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Decentralized application (dApp)

Decentralized application (dApp)

A decentralized application (dApp) is a service that provides direct interaction between providers and end users providers through a blockchain or distributed ledger.


A decentralized application (dApp) is a service that provides direct interaction between providers and end users providers through a blockchain or distributed ledger.

A decentralized application is a service that runs on a peer-to-peer network of computers providing direct interaction between users and providers. As opposed to traditional centralized applications where code is run on centralized servers, decentralized applications are intended to operate in a manner not controlled by a single trusted entity. These properties make decentralized applications inherently more difficult to hack or coerce.


Decentralized applications exist in a variety of forms prior to the development of blockchain technology such as BitTorrent and Tor. However, blockchain technology has dramatically increased the scope and attention of the potential of decentralized applications. For example, Ethereum provides a general purpose blockchain designed to facilitate the development of Dapps, and has resulted in a dramatic increase in the number of Dapps under development.


The precise definition of a decentralized applications is not agreed upon in this actively developing field. However, any application which is not completely open source and transparent is not considered a decentralized application because it reinstates the trust requirements around code execution.

Dapps software enables users to transfer some sort of transactional data of value, these scarce resources could be cryptocurrency coins, storage space, image, video, or many others.


DApps can be classified based on whether they operate on their own blockchain, or whether they operate on the blockchain of another DApp. By this classification, DApps are divided into three types.

Type 1 DApps operate on their own blockchain. Blockchains such as Bitcoin and Ethereum can be classified as Type I DApps.

Type 2 DApps are protocols that operate on the blockchain of a Type I DApp. These protocols themselves have tokens that are required for their function.

Type 3 DApps are protocols that operate using the protocols of a Type II DApp. Similar to Type II DApps, Type III DApps also have tokens that are required for their function.

Dapp development ecosystem

The resources for building decentralized applications have been rapidly advancing. Dapps have both front end (visible elements of an application) and back end (internal logic components).

Dapp development ecosystem visualization.

Front end of Dapps can consist of the usual HTML, CSS, or any other elements of traditional applications. Decentralized solutions for storing and sharing files are being developed such as IPFS/Filecoin, Storj, Siacoin, Maidsafe, and others.

Smart contracts provide a method for decentralized applications to interact with blockchains. Blockchain platforms such as Ethereum, Bitcoin’s rootstock, Lisk, Tezos, NEO, EOS, and others provide support for smart contracts capable of executing arbitrarily complex business logic allowing for almost any range of possible decentralized applications.


DApps have their backend code running on a decentralized peer-to-peer network, as opposed to typical applications where the backend code is running on centralized servers. A DApp can have frontend code and user interfaces written in any language that can make calls to its backend.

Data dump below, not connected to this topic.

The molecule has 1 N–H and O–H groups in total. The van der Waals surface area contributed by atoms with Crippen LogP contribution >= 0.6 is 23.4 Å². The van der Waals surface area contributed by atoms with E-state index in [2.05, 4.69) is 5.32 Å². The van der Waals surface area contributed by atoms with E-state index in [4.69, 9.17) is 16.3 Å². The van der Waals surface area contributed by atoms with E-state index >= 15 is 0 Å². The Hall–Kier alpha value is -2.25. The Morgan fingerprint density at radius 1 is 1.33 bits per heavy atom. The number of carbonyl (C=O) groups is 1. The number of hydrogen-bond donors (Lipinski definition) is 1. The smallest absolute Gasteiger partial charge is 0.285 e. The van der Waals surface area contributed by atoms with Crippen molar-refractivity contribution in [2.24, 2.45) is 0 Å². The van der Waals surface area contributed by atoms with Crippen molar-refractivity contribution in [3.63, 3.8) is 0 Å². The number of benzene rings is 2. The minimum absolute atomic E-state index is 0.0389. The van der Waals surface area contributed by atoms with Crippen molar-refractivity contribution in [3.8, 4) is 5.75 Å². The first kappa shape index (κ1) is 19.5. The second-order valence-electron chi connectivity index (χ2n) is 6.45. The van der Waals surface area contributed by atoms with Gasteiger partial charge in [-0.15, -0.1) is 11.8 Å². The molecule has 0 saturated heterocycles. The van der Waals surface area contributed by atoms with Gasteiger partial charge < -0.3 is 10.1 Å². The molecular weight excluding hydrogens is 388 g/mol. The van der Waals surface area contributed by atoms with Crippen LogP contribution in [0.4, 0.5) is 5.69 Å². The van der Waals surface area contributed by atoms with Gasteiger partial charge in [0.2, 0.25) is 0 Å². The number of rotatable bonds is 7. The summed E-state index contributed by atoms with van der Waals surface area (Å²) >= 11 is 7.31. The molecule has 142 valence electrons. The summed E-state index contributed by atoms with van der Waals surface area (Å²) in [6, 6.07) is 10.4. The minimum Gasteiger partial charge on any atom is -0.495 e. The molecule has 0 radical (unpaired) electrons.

DApps have been utilized in decentralized finance (DeFi), in which dapps that perform financial functions on blockchains.[11]

All the DApps have an identifying code that may only work on a specific platform. Not all DApps work on standard web browsers. Some of them only work on special websites with a customized code, adjusted to open certain DApps.[citation needed]

The performance of a DApp is tied to its latency, throughput, and sequential performance.[12] Bitcoin's system for transaction validation is designed so that the average time for a Bitcoin to be mined is 10 minutes.[12] Ethereum offers a reduced latency of one transaction every 15 seconds. For comparison, Visa handles approximately 10,000 transactions per second.[12][13] More recent DApp projects, such as Solana, have attempted to exceed that rate.[14]

Internet connectivity is a core dependency of blockchain systems, which includes DApps.[12] High monetary costs also act as a barrier. Transactions of small monetary values can comprises a large proportion of the transferred amount.[12] Greater demand for the service also leads to increased fees due to increased network traffic.[15] This is an issue for Ethereum, which is attributed to increased network traffic caused by DApps built on the Ethereum blockchain, such as those used by Non-fungible tokens (NFTs).[15] Transaction fees are affected by the complexity of a DApp's smart contracts, and by the particular blockchain.[7]

External data

Decentralized applications also require some form of external data which informs the execution of the internal logic of the application. Oracles are in development which provide decentralized means of accessing external data without relying on trusted 3rd parties. Prediction markets in development such as Augur and Gnosis are examples of Oracles.

A Bitcoin mining rig composed of dozens of graphics processing units:

Decentralized Applications



Further reading


The Shared Data Layer of The Blockchain Application Stack

Joel Monegro

Documentaries, videos and podcasts

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